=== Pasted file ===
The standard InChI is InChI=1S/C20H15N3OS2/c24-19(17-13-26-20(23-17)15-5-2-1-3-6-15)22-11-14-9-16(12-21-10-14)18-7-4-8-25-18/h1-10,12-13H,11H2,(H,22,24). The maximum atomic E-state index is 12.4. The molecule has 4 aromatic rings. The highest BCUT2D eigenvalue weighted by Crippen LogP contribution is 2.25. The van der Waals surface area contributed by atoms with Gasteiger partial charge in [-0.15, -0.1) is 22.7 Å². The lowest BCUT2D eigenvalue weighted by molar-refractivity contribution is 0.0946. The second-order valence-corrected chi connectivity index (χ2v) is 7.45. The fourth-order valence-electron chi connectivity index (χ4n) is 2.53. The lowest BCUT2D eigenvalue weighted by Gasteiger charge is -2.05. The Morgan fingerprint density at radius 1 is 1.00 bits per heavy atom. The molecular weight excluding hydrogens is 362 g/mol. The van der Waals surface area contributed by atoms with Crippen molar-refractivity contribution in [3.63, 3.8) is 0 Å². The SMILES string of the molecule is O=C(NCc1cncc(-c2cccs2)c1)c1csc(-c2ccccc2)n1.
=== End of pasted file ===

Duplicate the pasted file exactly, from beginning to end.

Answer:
The standard InChI is InChI=1S/C20H15N3OS2/c24-19(17-13-26-20(23-17)15-5-2-1-3-6-15)22-11-14-9-16(12-21-10-14)18-7-4-8-25-18/h1-10,12-13H,11H2,(H,22,24). The maximum atomic E-state index is 12.4. The molecule has 4 aromatic rings. The highest BCUT2D eigenvalue weighted by Crippen LogP contribution is 2.25. The van der Waals surface area contributed by atoms with Gasteiger partial charge in [-0.15, -0.1) is 22.7 Å². The lowest BCUT2D eigenvalue weighted by molar-refractivity contribution is 0.0946. The second-order valence-corrected chi connectivity index (χ2v) is 7.45. The fourth-order valence-electron chi connectivity index (χ4n) is 2.53. The lowest BCUT2D eigenvalue weighted by Gasteiger charge is -2.05. The Morgan fingerprint density at radius 1 is 1.00 bits per heavy atom. The molecular weight excluding hydrogens is 362 g/mol. The van der Waals surface area contributed by atoms with Crippen molar-refractivity contribution in [3.63, 3.8) is 0 Å². The SMILES string of the molecule is O=C(NCc1cncc(-c2cccs2)c1)c1csc(-c2ccccc2)n1.